Brundred Driven by a Love of the Game
Wednesday, April 2, 2008
Over the last 20 years, it was never all that difficult to find Ben Brundred, the longtime tournament director for Washington's annual PGA Tour event.
If you needed him between 9 a.m. and 3 p.m., he was almost always at his desk in his clubhouse office overlooking the 18th green at TPC at Avenel in Potomac. Between 3:30 and 6 p.m., you simply called the men's grill at Congressional Country Club -- now politically corrected to the Senate Pub -- and asked for Mr. Brundred. He always took the call at the table where he was playing gin rummy with his longtime pals, many of whom he recruited over the years to head various volunteer committees for the Kemper Open or later, the Booz Allen Classic.
Sadly, there was an empty seat at that card table yesterday afternoon, and forever more. Ben Brundred died Friday evening from a heart attack at 83.
A single-digit handicapper well into his 60s, Brundred joined Congressional in 1964 and was voted club president in 1979. Over the years, he also had become friendly with Jim Kemper, chairman and chief executive of the Kemper Insurance company. Kemper was intrigued by the idea of moving the Kemper Open from Quail Hollow in Charlotte to the nation's capital, where he thought the event might get more exposure at a venue like Congressional, host to the 1964 U.S. Open and 1976 PGA Championship.
With Brundred's considerable help, he eventually made it happen. And when it became obvious that retired player Labron Harris, the first tournament director for the Washington tournament, was slightly in over his head, Kemper eventually prevailed on Brundred to first serve as a management consultant to the tournament, and then to run the event when Harris retired in 1985.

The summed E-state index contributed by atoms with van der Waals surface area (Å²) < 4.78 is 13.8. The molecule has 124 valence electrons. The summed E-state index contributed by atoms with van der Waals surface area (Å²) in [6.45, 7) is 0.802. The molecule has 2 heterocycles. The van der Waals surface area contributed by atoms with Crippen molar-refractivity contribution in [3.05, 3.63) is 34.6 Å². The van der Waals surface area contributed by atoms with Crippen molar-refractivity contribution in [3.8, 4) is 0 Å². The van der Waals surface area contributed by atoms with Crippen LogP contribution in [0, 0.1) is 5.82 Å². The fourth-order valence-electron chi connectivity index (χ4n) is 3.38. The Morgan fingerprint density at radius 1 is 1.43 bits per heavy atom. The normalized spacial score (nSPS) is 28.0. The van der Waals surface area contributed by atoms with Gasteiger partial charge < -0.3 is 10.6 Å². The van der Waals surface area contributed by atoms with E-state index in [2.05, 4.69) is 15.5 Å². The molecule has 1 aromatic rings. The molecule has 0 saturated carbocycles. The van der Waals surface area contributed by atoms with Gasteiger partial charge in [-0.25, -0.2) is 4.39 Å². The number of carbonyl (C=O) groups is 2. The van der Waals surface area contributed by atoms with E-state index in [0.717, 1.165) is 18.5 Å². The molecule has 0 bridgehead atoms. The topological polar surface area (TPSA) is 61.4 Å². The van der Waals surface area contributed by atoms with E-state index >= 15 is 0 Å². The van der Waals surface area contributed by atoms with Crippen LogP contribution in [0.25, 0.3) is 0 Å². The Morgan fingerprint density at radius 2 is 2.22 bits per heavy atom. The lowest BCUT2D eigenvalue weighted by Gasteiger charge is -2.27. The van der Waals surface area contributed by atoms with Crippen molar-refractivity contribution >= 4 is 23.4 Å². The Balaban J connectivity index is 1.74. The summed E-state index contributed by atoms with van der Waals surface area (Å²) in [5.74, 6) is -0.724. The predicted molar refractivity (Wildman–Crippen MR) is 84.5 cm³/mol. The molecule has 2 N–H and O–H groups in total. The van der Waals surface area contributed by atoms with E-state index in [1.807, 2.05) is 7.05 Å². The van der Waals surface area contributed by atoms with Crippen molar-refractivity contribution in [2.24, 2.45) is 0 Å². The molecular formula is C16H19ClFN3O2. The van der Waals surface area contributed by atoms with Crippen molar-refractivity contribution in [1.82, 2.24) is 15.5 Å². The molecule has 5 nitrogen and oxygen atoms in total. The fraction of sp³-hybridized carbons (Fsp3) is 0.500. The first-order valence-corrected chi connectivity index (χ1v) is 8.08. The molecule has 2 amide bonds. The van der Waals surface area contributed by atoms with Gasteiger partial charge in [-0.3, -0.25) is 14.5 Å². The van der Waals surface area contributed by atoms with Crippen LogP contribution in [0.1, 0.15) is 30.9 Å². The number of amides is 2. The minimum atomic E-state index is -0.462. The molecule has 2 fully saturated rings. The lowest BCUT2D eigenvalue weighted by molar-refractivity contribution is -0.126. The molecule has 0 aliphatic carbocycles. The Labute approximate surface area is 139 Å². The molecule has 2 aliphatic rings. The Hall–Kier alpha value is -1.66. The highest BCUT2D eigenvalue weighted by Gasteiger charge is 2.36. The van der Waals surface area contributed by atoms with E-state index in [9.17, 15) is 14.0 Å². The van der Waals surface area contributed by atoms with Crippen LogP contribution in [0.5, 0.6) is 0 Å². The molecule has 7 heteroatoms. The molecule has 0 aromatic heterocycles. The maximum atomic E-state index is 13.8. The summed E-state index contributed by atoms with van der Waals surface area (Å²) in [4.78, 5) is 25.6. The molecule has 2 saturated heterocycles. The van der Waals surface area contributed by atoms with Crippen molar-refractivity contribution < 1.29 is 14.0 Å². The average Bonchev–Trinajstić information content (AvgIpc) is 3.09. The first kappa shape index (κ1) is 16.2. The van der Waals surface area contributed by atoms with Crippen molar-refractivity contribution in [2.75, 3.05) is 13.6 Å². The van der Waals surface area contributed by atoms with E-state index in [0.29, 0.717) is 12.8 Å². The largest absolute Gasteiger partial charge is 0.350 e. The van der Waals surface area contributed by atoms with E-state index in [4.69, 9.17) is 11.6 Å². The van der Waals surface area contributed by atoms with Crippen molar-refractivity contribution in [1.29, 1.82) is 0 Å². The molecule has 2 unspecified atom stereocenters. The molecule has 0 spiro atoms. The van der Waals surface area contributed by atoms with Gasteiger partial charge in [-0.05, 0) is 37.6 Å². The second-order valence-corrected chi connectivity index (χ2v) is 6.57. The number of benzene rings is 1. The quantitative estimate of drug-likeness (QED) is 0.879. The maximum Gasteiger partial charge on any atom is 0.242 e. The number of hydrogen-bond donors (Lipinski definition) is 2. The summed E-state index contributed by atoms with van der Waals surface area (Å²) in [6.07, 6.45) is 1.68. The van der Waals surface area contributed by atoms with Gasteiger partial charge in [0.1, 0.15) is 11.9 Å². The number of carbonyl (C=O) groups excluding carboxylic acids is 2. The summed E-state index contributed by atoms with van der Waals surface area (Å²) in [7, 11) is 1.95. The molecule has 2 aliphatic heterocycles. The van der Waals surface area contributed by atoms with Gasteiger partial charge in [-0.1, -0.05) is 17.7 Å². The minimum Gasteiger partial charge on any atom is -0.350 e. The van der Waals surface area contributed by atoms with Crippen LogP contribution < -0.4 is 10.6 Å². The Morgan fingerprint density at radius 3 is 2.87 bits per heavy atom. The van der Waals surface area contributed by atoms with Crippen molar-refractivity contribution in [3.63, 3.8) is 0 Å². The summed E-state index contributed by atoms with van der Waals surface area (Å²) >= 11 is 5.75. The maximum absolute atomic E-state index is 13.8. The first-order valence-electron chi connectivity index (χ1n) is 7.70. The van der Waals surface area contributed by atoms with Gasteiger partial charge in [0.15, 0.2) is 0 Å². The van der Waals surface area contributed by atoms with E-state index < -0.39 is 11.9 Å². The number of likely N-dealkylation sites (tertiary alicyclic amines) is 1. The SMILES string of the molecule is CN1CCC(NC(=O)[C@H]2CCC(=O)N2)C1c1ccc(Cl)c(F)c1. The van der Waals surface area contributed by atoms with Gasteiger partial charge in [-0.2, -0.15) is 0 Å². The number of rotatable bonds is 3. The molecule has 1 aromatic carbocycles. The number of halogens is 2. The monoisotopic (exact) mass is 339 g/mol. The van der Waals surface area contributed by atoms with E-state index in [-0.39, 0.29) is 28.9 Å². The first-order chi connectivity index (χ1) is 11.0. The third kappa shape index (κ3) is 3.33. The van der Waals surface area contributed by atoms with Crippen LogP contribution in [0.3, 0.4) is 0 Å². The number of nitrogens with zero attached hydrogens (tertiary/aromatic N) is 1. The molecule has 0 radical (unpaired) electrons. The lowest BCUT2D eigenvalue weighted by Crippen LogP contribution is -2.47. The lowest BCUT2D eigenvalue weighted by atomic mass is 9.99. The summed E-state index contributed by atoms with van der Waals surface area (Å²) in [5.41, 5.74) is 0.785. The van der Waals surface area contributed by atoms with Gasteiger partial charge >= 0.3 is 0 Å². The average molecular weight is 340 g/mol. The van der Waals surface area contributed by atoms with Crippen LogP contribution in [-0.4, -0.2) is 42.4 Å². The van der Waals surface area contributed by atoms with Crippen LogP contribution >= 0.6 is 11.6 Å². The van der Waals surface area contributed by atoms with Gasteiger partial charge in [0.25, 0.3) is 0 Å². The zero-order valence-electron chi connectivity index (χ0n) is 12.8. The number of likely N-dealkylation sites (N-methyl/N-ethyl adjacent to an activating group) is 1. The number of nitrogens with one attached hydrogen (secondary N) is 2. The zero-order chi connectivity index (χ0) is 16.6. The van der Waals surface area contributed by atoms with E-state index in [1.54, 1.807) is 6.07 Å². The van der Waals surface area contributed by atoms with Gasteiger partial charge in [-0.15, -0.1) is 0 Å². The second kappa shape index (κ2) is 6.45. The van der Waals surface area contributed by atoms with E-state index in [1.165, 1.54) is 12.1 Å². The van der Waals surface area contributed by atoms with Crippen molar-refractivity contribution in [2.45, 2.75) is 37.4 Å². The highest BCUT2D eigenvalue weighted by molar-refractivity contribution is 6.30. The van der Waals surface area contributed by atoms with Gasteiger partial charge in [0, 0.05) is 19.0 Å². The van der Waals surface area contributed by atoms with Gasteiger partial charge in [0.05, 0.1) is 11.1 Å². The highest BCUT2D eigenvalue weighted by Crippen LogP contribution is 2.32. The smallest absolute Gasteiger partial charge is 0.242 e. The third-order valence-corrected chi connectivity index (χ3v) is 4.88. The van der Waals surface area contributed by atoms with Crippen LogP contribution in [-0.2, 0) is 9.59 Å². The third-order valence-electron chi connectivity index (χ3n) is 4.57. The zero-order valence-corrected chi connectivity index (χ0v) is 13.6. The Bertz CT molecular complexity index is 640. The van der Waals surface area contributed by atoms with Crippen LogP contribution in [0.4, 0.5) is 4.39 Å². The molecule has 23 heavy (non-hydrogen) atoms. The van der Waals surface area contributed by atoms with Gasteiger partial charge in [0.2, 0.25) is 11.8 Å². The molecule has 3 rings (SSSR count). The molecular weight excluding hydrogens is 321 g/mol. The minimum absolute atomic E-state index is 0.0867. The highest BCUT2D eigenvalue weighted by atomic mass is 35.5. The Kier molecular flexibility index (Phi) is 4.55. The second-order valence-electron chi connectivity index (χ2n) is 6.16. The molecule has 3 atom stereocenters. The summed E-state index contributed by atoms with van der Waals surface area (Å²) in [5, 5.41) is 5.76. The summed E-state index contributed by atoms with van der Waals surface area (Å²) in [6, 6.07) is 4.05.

Brundred was entering retirement mode himself at that point. He was 60, winding down a long career in the aviation industry, including starting his own import/export and cargo company in 1968 while working as a longtime volunteer for the Maryland State Golf Association and serving as its president in 1981. He had been looking forward to playing more golf (and gin rummy, no doubt) and helping stage amateur events in Maryland when Kemper prevailed on him to replace Harris as tournament director.
What Brundred thought would be a short-term favor turned into a long-term commitment. He tried to retire from running the tournament several times over the next 20 years, but he was always talked back into that Avenel office. When he gave up the title for good in 2005, he was named the tournament's emeritus chairman of the board, and still showed up more than occasionally to help out.
When the event was staged at Congressional from 1980 to 1986, Brundred did not have to worry much about attracting decent fields. All the best players came to town because they loved the venue, not to mention one of the more lucrative purses on the tour. But in 1987, when the tournament moved to Avenel, about a five-minute drive from Congressional's River Road entrance, Brundred's life became far more complicated.
The PGA Tour built and owned TPC at Avenel and insisted that the tournament be staged at its facility in '87, even though Brundred and others knew the course was at least a year away from being ready for big-time golf. Many of the pros who showed up were so unimpressed they badmouthed the place to their playing peers, perpetuating the image of a second-tier course and complicating Brundred's recruiting efforts for years.
Still, Brundred soldiered on, staging an event that usually drew 50,000 to 60,000 fans on the weekend, occasionally persuading a Fred Couples, a Davis Love III, a Greg Norman, a Phil Mickelson, to play. He almost had Tiger Woods one year, until Woods tweaked his back slightly the week before and withdrew to save himself for the U.S. Open.
Brundred did not complain publicly about Woods never playing or about the mostly lousy dates the PGA Tour always gave him. But privately he grew increasingly frustrated with the tour hierarchy and a new era of players.
"He was very popular with the players, because he never lied to them," his son, Ben Brundred Jr., said the other day. "If he couldn't do something for them, he'd tell them, and that was it. They respected that. In recent years, he just felt the whole business had changed, and not really to his liking."
Still, Brundred kept going, working with a limited budget, a rotten date, under three different corporate entities over the last 10 years of his tenure, doing anything in his power to get the best fields he possibly could.
While they're enjoying Woods's AT&T National this Fourth of July weekend, professional golf fans in the Washington area would be wise to pause for a moment to pay tribute to Brundred, a selfless, soft-spoken gentleman.